Driving While Intoxicated: It’s Not Just About Alcohol
By David E. Hershey, Traffic Violations Attorney
Many people think the term “DUI” only applies to operating a motor vehicle while under the influence of alcohol, but the term “intoxicated” actually covers a whole host of substances, not just alcohol. In fact, Pennsylvania courts have said anything that has an influence on the body is a “drug.” So that cold medicine you are taking or the prescription anti-anxiety drug your doctor prescribed could potentially make you an unsafe driver.
The Role of Prescription Drugs and OTC Medication in DUI Cases
If there is evidence that you were incapable of safely operating a motor vehicle while taking a prescription drug, prescription drug combination, or an over-the-counter medication, you can still be charged with a DUI—even if those drugs were used in the therapeutic range (the medically approved concentration in the blood stream). Furthermore, even if a blood test is generally favorable to the motorist, the arresting officer’s observations and field coordination tests may be admissible in court.
In my practice I frequently see problems related to:
- Anti-anxiety and depression medications.
- Pain medications, especially potent substances such as Vicodin or OxyContin. Not only are the effects of these medications powerful for those who are actively taking them, they are also dangerous for those who stop taking them, as the withdrawal symptoms can cause significant physical symptoms (nausea, cramping, sweating) that could make you unsafe behind the wheel.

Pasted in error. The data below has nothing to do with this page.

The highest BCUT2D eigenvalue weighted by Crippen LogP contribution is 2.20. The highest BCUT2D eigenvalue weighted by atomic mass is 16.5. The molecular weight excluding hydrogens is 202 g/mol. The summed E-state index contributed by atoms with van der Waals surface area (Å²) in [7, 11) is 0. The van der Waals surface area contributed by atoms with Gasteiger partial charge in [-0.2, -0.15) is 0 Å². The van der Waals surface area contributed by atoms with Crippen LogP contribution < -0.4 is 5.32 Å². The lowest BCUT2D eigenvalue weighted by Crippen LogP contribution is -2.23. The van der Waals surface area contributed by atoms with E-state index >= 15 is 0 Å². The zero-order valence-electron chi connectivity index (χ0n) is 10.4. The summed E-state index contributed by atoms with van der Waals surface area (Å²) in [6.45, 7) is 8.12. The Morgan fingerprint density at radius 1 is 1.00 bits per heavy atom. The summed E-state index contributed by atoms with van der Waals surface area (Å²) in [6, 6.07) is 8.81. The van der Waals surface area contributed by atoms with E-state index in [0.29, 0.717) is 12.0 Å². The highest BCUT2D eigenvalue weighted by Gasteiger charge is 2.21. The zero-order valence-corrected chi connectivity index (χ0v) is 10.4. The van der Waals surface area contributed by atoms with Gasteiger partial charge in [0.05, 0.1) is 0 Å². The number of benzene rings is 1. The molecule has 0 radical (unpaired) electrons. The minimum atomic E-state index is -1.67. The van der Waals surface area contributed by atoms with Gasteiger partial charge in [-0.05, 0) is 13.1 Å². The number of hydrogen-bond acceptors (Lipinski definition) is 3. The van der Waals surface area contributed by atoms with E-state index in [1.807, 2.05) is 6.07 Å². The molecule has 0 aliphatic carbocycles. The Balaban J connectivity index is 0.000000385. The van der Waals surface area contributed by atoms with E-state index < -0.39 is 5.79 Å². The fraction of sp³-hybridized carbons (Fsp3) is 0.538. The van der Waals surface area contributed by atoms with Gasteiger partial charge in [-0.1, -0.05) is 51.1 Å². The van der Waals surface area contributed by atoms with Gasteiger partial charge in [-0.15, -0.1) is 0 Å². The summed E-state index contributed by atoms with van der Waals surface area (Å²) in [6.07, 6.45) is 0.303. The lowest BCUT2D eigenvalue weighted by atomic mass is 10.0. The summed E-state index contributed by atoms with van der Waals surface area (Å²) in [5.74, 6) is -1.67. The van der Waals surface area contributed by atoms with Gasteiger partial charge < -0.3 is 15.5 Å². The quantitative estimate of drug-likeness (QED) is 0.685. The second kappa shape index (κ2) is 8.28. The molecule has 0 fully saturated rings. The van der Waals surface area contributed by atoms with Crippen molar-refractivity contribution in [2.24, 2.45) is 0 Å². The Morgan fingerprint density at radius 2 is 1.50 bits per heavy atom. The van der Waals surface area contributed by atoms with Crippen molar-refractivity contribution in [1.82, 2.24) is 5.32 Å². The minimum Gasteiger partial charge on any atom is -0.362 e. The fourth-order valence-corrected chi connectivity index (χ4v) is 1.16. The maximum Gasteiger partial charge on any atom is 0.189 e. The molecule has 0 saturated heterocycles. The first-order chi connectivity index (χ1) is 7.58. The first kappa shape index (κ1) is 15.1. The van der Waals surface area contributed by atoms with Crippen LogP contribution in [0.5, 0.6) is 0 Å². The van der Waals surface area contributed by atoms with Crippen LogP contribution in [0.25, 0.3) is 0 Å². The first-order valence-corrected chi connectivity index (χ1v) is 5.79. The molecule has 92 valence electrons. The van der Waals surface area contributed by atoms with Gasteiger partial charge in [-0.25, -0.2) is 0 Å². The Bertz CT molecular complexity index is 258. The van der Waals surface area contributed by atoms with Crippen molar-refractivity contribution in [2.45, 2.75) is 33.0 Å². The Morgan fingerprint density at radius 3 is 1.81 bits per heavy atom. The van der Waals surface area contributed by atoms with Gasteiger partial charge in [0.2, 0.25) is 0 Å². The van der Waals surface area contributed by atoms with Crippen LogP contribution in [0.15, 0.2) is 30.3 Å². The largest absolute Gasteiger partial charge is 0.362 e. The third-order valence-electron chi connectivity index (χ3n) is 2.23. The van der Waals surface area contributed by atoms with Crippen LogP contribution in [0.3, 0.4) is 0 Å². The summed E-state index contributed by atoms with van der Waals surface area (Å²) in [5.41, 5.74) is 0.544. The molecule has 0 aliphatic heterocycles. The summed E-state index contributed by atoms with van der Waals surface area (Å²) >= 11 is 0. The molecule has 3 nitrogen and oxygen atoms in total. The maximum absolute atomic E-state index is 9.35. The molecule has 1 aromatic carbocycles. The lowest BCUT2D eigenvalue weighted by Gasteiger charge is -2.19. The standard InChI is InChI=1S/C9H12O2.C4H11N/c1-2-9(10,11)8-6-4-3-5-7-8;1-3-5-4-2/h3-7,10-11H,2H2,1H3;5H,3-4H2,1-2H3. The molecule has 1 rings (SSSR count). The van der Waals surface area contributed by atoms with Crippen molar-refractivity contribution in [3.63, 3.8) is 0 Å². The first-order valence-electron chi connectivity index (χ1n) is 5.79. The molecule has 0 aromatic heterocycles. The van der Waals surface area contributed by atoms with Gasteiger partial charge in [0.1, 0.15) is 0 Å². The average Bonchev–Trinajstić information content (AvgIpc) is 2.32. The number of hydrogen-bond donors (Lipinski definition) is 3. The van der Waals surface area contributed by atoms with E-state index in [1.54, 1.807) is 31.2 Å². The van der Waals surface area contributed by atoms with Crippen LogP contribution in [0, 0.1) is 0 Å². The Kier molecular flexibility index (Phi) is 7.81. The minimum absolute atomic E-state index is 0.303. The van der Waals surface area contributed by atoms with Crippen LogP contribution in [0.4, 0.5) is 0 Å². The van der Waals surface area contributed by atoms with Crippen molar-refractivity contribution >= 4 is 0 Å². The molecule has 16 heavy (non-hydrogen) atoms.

- Prescription sleep aids.
- Methadone treatment that is not properly managed.
- Any prescription or OTC medications that are not taken as directed.
- Medications taken in combination with other prescription and/or non-prescription medications.
- Alcohol consumption by those taking prescription and non-prescription substances.
Can I Drive if I Have to Take Medication?
So what should you do to ensure you are not putting yourself and others in danger? Make sure you discuss with your doctor the use of the medications you are taking, especially if you are taking them in combination with other substances, including OTC medications and alcohol. Make sure you are aware of how the medications may impact your fatigue levels, particularly as you acclimate to their presence in your blood stream. And as time goes on, watch for signs of increasing tolerance to the side effects of the drugs and other substances you are taking.
Follow your doctor’s instructions carefully, but if you still find yourself facing charges related to your operation of a vehicle while taking any medication, make sure you call our traffic violation lawyers right away.
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